The Canadian government is on track to pass a bill that would allow the immigration minister to invite Express Entry candidates based on an economic goal.
Bill C-19 is currently in consideration with the Senate. If passed, it will give the minister of Immigration, Refugees, and Citizenship Canada (IRCC) the authority to invite Express Entry candidates by occupation, language ability, intended destination, or any other group that supports Canada’s economic goals.
Immigration Minister Sean Fraser said that he hopes it will pass through the Senate, and that the new authorities will be implemented soon. The minister said although Express Entry gives Canada a competitive advantage, there is room for improvement.
“Where [the Express Entry system] could be improved is at present if there are particular challenges that your economy is facing it might be facing in the long term we don’t have the ability to tailor the invitations to apply to the Express Entry system to meet those in-demand skills or qualifications,” Fraser said.
“If you’re in a circumstance where you have an abundance of applications that are all in one particular sector, and that sector doesn’t have high needs in Canada the Express Entry system as it exists today, is likely to bring in people that might not be perfectly matched to the needs of the Canadian economy.”
The new authorities would allow IRCC to include selection factors that would support Canada’s labour needs based on sector, region, and language competencies. The minister said that in doing so, Canada would be able to select more immigrants who are already primed for success in the labour market.
“The goal is really to maximize the contribution that a newcomer can make in their communities so they’re set up for success when they arrive, but also that they’re going to meet the needs of the community where they’re going to reside,” Fraser said. “I expect we’re going to see potential increase of retention rates have opened up because people are coming in where they know they have opportunities because that was the basis of their invitation to apply.”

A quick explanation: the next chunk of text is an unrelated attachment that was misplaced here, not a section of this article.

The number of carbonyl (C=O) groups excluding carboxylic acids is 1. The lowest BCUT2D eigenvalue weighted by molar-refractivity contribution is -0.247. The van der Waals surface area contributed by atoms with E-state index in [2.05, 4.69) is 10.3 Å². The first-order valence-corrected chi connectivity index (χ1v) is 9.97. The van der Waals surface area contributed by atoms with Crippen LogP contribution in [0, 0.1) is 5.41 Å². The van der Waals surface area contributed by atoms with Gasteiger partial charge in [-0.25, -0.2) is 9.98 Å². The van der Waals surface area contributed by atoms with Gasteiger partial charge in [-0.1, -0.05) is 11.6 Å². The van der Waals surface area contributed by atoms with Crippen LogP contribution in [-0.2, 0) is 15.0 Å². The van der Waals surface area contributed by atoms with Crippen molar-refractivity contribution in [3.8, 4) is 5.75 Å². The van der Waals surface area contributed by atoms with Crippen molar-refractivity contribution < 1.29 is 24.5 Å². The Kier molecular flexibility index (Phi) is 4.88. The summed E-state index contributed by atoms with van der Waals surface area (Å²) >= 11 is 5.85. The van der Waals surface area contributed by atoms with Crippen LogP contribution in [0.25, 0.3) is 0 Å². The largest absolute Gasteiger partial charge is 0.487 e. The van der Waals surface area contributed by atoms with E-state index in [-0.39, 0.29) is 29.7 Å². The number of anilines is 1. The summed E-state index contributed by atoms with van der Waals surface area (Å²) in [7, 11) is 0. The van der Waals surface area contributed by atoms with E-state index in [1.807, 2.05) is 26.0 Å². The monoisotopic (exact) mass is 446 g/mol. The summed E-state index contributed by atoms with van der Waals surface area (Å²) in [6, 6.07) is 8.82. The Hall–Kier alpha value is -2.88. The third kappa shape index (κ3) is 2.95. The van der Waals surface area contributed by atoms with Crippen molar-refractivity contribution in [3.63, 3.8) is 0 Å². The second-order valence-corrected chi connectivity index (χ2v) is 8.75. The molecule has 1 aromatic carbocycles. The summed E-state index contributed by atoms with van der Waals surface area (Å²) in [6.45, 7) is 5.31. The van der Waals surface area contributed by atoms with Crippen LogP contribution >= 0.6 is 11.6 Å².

Critics of the bill say the new authorities could allow for special interest groups to lobby for a certain type of candidate. Amendments were made in earlier drafts of the bill to reflect the need for a transparent selection process. Fraser acknowledged this concern.
“If I sit at my office in Ottawa and start making decisions about what regions and what sectors should benefit from this new policy I would be going down a very dangerous path,” Fraser said. “I need to engage with people at a local community level. I need to engage with my provincial and territorial counterparts. I need to engage with business councils and sectors that have high needs so we can understand what their needs are.”
The Express Entry reforms found in Bill C-19 won’t become law until it is given royal assent by the governor general of Canada.